And then there’s publicity. These days, a Facebook presence is almost essential but traditional flyers can help to get the message out. Make sure that your budget has a generous allowance for this aspect. To get an idea, here’s the flyer we designed (English version): www.photolaundry.ch

The name of a local business makes an important point. Copyright: Julian Barkway

The name of a local business makes an important point. Copyright: Julian Barkway

 

Finally…

The PL concept is a great way of publicising your club while ‘giving something back’ to the wider community and (particularly for club members who may be disillusioned with competitions where the same people always seem to win, dull talks or the usual humdrum club activities) it’s a great way of reviving club life while attracting new blood. The organisation can be as simple or as complex as you wish to make it and club members can be involved in setting up and decorating the venue, being available on the day to answer questions / give advice or simply helping behind-the-scenes with admin or publicity. It’s a win-win for everybody, people respond to it positively (if our experience is anything to go by) and, most importantly, it’s a lot of fun!

I’ll let Natasha have the last word: “To be honest, I am not sure I can say much to encourage other organisers… It is a free project, volunteers work on sheer enthusiasm … What can be the best encouragement? Only that you find the project useful to yourself personally…. So it is either you want to make it happen - because you feel it can benefit you and the community around, or you don’t….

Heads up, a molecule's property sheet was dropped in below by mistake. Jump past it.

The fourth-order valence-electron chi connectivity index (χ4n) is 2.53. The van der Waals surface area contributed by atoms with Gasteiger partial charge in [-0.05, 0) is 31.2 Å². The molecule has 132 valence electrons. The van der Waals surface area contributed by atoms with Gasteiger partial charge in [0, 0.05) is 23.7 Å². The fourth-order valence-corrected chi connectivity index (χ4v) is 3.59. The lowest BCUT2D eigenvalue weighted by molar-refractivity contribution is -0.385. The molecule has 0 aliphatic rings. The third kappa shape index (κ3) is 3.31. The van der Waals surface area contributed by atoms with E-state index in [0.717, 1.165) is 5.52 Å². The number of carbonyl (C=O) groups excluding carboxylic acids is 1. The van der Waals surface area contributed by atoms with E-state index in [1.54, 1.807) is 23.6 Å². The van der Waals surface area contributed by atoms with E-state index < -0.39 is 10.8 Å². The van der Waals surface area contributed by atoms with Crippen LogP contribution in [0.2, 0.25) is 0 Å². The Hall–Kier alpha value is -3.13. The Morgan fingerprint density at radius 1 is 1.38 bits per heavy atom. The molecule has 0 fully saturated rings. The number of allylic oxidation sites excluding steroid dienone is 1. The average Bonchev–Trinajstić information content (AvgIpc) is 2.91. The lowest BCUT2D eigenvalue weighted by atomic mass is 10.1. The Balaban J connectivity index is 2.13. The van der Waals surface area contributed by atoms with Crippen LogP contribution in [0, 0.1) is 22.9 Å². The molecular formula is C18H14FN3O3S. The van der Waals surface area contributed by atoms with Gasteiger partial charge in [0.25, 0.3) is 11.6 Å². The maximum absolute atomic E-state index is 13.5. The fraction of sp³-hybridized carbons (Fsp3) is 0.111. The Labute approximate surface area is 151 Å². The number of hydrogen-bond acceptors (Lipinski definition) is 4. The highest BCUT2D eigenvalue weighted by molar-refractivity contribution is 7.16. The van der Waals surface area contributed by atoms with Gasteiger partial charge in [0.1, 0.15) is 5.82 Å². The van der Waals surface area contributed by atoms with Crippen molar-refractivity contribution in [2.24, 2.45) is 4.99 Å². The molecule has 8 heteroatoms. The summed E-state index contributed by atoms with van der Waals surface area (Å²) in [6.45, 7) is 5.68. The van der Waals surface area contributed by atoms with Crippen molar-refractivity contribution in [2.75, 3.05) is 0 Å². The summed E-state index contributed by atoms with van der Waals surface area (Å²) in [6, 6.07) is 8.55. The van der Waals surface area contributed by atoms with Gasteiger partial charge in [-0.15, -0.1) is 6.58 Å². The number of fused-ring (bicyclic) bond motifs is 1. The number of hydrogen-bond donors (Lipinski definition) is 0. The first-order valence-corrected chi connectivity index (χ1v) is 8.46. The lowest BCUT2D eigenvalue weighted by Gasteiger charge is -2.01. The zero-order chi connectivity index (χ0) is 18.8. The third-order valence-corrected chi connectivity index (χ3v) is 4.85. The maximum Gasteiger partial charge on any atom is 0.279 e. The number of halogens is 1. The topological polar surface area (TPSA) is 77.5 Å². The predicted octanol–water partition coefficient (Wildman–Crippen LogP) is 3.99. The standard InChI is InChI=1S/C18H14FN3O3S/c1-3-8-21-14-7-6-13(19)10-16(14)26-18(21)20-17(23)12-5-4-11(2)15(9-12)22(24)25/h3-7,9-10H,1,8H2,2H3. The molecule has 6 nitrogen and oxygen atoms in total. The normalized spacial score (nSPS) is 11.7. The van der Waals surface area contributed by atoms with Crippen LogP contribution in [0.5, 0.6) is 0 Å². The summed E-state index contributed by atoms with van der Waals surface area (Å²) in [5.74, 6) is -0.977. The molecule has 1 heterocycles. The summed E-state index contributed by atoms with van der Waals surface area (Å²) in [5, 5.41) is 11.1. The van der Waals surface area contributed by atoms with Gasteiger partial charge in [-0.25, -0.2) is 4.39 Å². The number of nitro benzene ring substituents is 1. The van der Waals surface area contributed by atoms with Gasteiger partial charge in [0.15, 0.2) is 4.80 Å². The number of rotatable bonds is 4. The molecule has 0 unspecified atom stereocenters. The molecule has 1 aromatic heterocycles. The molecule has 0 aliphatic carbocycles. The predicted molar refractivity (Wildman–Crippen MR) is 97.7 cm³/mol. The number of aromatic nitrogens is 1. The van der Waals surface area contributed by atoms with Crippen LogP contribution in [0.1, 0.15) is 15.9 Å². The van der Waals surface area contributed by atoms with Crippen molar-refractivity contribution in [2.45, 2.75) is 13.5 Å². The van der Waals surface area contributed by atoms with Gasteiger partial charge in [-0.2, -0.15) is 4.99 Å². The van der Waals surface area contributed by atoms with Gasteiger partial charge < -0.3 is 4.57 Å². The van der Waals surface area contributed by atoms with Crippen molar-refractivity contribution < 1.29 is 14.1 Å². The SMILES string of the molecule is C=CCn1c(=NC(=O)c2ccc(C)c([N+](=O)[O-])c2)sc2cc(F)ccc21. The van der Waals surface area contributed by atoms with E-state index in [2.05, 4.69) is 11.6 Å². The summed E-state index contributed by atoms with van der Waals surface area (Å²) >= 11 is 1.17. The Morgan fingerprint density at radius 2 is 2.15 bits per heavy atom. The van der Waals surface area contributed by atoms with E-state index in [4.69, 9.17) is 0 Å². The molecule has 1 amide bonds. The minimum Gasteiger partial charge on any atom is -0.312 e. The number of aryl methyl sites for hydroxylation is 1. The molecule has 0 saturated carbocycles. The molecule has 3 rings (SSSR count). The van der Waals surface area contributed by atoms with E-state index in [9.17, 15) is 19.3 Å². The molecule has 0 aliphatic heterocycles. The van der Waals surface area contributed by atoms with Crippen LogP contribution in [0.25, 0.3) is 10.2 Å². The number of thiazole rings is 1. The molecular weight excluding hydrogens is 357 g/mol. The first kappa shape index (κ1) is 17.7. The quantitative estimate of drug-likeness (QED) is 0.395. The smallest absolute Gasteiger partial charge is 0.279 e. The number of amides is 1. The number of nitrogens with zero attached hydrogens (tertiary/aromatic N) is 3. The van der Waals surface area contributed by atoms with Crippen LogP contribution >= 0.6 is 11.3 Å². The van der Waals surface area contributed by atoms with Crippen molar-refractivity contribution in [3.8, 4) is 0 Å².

“It should be said that it is a non-commercial cultural project but [in order to] keep it in line with the original name and the spirit of the very first project, there are a couple of rules to follow: entry should be free for all participants, and there should be no pre-selection of photos.

For us, it is the most encouraging thing was to receive positive feedback from the visitors and to know that people felt great and benefited from the event.

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Visitors check out the images on show. Copyright: Myron Bingham

“Being a part of the Photo Laundry community is a great idea as it helps to create a world brand which is associated with the specific type of the event.

“For us, it is the most encouraging thing was to receive positive feedback from the visitors and to know that people felt great and benefited from the event. We are creating it for people, and it is important to know such an event is needed. This helps us to keep our enthusiasm high!”

Links

Moscow Times article about ‘Sushka’ (in English):
https://themoscowtimes.com/articles/russia-hangs-photo-laundry-out-for-the-world-24380

Photo Laundry in Germany (Essen):
https://www.facebook.com/KunstWaschsalon

Photo Laundry in Spain (Murcia):
https://www.facebook.com/FotoSecado/

Our event in Switzerland (Zurich)
https://www.facebook.com/events/1571221476541715/
http://picz.ch/blog/2016/05/31/chance-know-local-community-importance-print-best-shots/

Photo International Club Zurich
http://picz.ch/about-picz/

Natasha’s website:
www.natasha-chub.com